Narragansett Bay Commission (NBC), Stantec and Pare Corp. have kicked off the procurement process for the third and final phase of NBC’s Combined Sewer Overflow (CSO) Program, a project 20 years in the making. NBC, which operates wastewater collection and treatment facilities for 10 member communities in Rhode Island, has led the three-phase program designed to reduce overflow volumes by 98 percent and treat stormwater before it flows into the Narragansett Bay.
The project team recently hosted an industry outreach event to provide a program update and share details regarding the Phase III procurement process. This phase has been subdivided into four sub-phases. The first and largest sub-phase includes construction of the Pawtucket Tunnel, which will be procured by NBC as a Fixed-Price Design-Build contract. The Pawtucket Tunnel Design-Build Request for Qualifications (RFQ) will be issued in August 2019, with notice to proceed to be issued in December 2020. The tunnel is expected to be operational in 2026 at an anticipated construction cost of $245 million.
“We know Rhode Islanders value a clean and healthy bay,” said Vincent Mesolella, Chairman, NBC. “We’re very proud of infrastructure investments our ratepayers have made over the past two decades to mitigate the century-old issue of CSOs and the NBC is confident that this final phase of the CSO project will result in a bay that will be a beloved resource for our children and grandchildren.”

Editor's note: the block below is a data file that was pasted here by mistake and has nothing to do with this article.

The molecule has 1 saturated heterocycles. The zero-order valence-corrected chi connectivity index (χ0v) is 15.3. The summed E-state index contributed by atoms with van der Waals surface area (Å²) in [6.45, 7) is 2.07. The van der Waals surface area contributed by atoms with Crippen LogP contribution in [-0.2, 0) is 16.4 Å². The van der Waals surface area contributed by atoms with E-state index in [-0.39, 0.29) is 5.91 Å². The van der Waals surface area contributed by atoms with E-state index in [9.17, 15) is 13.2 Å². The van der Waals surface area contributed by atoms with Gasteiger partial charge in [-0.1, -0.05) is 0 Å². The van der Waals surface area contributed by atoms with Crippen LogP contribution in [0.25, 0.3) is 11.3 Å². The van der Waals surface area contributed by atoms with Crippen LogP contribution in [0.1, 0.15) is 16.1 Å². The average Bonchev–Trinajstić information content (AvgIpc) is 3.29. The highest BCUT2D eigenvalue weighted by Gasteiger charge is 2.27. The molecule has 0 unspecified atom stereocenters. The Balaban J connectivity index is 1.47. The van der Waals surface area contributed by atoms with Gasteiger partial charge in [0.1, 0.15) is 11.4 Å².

As the lead designer and program manager for Phase III, Stantec, with teaming partner Pare Corporation, utilized proprietary WARi™ (Weighted Average Residential index) methodology to analyze affordability scenarios and develop a four-phase implementation plan that would maintain NBC’s affordability goals—and save approximately $60 million in capital costs. The first sub-phase addresses the most environmentally beneficial projects, and the remaining sub-phases will be completed in stages to help reduce the cost to NBC’s rate payers.
“Stantec is honored to partner with the Narragansett Bay Commission on the largest public works project in Rhode Island history,” said Sean Searles, Program Manager, Stantec. “When this project is complete, Rhode Islanders will benefit from cleaner water and a reduction in annual beach and shellfish bed closures, which will support the local economy for generations to come.”
The three-phase CSO program kicked off in 2001 with construction of a three-mile long, 26-ft wide deep-rock tunnel under Providence to store stormwater runoff. Phase II, completed in 2015, added CSO interceptors to the Providence Tunnel, several sewer separation projects, and a wetlands storage facility. The final phase is focused on the construction of the 2.2-mile long, 30-ft wide Pawtucket Tunnel underneath the communities of Pawtucket and Central Falls. The tunnel, which will be located at depth ranges of 140- to 180-ft below grade, is designed to store 58.5 million gallons of combined sewer overflows.